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9 hours ago, Eiuol said:

You had me until this line. I don't think fearful is the right word, or at least, not for an action like wearing a mask. There is no reason to say anything about a mask here. It's a basic health precaution that should be done anyway regardless of covid. Some people measure the risk much higher than you, and I think it's good to respect that and wear a mask. I don't think it's an irrational or excessive expectation.

Wearing a mask is a basic health precaution that should be done anyway, regardless of CoViD-19? (rhetorical)

Near as I could tell, prior to mid-March 2020, masks were commonplace by surgeons in operating theatres, people working in areas where particles such as asbestos and other hazardous dust particles were present.

Currently, many businesses here are posting that masks are expected to be worn by patrons in compliance with state/county expectations. As a patron, I comply with the request of the company managements choice to comply with the guidelines, or go elsewhere, (not that much 'elsewhere' exists in the current culture.)

In addition to the article whYNOT provided in full, there have been several other independent assessments of a similar nature.

When laws, edict, or regulations on behalf of the state(s) are not uniform and objective, they are capricious. When the law givers and regulators engage in 'do as we say, not as we do' policies, how is that not a form of the irrational?

"Some people measure the risk much higher than you, and I think it's good to respect that and wear a mask."

Mathematics is the science of measurement. When you think it is good to respect that a risk has been declared to be measured as higher and wear a mask, is that a low evaluation of your mathematical ability paying homage to a result of a declared risk elevation, or do you have something that can definitively set aside my observations of most people virtue signalling by the wearing of masks while the reporting testifies to its ineffectiveness?

Edited by dream_weaver
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7 hours ago, Eiuol said:

Some people measure the risk much higher than you, and I think it's good to respect that and wear a mask. I don't think it's an irrational or excessive expectation.

 

 

"Measure the risk much higher than [me]"?

Must I repeat my insistence that the personal risk (v. reward) is for everyone to assess? Known: the pandemic's consequences are most severe for an early-identified minority. Therefore: those who consider the risk not worth taking - they are the ones who should lay low, self-isolate or take maximum precautions in public.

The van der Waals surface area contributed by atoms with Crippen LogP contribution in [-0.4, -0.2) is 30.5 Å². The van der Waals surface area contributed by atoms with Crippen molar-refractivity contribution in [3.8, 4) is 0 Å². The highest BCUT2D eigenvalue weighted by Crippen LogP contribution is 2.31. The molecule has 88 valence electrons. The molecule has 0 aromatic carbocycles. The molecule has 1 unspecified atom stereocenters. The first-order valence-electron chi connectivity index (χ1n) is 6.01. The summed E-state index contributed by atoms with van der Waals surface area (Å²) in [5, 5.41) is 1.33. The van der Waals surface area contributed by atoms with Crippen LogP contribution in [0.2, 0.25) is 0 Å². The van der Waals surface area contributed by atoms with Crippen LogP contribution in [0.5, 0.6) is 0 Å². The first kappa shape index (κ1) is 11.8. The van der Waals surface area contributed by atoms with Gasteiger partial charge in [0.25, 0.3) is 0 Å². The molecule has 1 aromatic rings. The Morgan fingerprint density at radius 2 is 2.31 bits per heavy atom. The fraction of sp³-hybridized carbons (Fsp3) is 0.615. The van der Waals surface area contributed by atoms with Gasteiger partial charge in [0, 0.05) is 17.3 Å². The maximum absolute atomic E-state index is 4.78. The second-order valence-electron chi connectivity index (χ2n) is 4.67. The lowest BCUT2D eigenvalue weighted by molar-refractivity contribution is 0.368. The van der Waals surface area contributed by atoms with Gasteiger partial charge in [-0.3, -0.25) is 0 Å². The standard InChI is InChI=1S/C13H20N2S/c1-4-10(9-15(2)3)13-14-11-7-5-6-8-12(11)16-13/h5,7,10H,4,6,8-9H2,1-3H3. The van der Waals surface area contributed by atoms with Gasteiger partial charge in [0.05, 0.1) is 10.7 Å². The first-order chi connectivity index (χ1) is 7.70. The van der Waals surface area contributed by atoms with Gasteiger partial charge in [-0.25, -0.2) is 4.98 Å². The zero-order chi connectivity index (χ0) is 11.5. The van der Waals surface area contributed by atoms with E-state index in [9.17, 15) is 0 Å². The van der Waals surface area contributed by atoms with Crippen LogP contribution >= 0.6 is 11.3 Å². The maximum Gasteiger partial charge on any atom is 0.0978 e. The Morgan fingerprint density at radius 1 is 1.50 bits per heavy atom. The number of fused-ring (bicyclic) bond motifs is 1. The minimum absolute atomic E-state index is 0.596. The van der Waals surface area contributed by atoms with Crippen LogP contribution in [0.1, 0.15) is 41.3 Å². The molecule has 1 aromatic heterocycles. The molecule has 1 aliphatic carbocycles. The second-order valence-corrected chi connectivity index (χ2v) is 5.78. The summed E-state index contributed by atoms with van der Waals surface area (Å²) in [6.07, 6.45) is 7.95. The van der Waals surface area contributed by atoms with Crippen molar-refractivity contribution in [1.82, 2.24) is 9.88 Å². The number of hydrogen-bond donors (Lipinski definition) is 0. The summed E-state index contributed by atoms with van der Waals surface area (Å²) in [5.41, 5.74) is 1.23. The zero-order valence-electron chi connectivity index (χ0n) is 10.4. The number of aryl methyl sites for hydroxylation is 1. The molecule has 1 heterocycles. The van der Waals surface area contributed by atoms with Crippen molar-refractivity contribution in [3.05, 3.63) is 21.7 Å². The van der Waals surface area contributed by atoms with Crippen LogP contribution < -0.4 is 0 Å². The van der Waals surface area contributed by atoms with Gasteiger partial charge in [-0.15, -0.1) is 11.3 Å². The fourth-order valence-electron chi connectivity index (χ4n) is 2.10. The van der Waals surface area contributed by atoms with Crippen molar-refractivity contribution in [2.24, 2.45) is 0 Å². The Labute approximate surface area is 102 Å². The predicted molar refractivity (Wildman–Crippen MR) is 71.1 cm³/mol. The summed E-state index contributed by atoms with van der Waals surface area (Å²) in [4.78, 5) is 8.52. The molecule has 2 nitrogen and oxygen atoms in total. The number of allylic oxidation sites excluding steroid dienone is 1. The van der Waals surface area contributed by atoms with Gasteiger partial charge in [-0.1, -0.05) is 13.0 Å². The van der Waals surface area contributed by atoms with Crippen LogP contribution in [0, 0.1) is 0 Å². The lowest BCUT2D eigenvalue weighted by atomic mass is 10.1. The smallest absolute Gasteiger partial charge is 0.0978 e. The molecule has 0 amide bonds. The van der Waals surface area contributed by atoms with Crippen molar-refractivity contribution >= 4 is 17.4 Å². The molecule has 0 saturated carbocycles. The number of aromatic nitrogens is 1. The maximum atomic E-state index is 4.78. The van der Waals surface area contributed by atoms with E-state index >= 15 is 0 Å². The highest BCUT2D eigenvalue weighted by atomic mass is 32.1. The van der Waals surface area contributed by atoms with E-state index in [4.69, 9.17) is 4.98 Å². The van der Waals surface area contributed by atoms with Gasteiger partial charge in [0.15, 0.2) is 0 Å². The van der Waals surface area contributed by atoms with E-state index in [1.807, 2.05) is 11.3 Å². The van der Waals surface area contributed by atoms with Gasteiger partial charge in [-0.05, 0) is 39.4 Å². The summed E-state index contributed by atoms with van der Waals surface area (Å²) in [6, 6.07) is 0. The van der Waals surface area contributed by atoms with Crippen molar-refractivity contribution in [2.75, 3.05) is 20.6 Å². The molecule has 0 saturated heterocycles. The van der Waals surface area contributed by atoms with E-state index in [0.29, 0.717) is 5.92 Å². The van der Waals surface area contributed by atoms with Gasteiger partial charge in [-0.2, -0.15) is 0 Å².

Too terrible as it sounds to many in this ultra-safe era, every other healthy individual should do as they do while, yes, transmitting and spreading the virus. As it was initially and is known to be another coronavirus, it will - or will have already perhaps - run its course. Maybe by this present stage. Suppression does not seem to be the answer.

''Respect" in this context is ethical behavior to a degree, as stated - but "self-respect" by the risk-prone must outweigh that. Look after your life, in brief. I can't care for you. And the best of luck to you. (Probably safer for those in the risk bracket to assume everybody outside is a carrier, to be avoided). The Mask as used is more like a lapel ribbon displaying one's concern for others' illness, while obviating any more actions, than it is genuine respect. Respect is proper acknowledgment of others' strength and qualities, not their supposed frailties.

These blanket controls, from masking to lockdowns have visibly not proved efficacious, since several months down the line Covid still erupts. There are those who say that with complete compliance (i.e. total gvt. and police control and total obedience) we'd have suppressed it by these measures. On a micro-scale, perhaps (like passengers on a cruise liner). With any huge and dynamic population, that is fantasy. It just takes one ("who gets away") to inadvertently deliver the virus to another place.

As if the pandemic wasn't/isn't of enough severity, compounded to that, between the science experts and bureaucrats have added further miseries that have already overshadowed Covid-19. As some medics warned of earlier, "secondary health" concerns, inevitable psychological  effects... and more. Shows that neither class is qualified to make value-judgments about life and lives, and should stick exclusively to the objective and essential data, and to making public the information we badly need to decide for ourselves.

 

Edited by whYNOT
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21 hours ago, whYNOT said:

Quoted by d_w earlier:

... Now, you are letting this greatest of countries be devoured by any scum from any corner of the earth, while you concede that it is selfish to live for your country and that your moral duty is to live for the globe".

---

 

 

Great thanks for this reminder d-w.

Rand could have written the passage yesterday. "Globalism", anyone?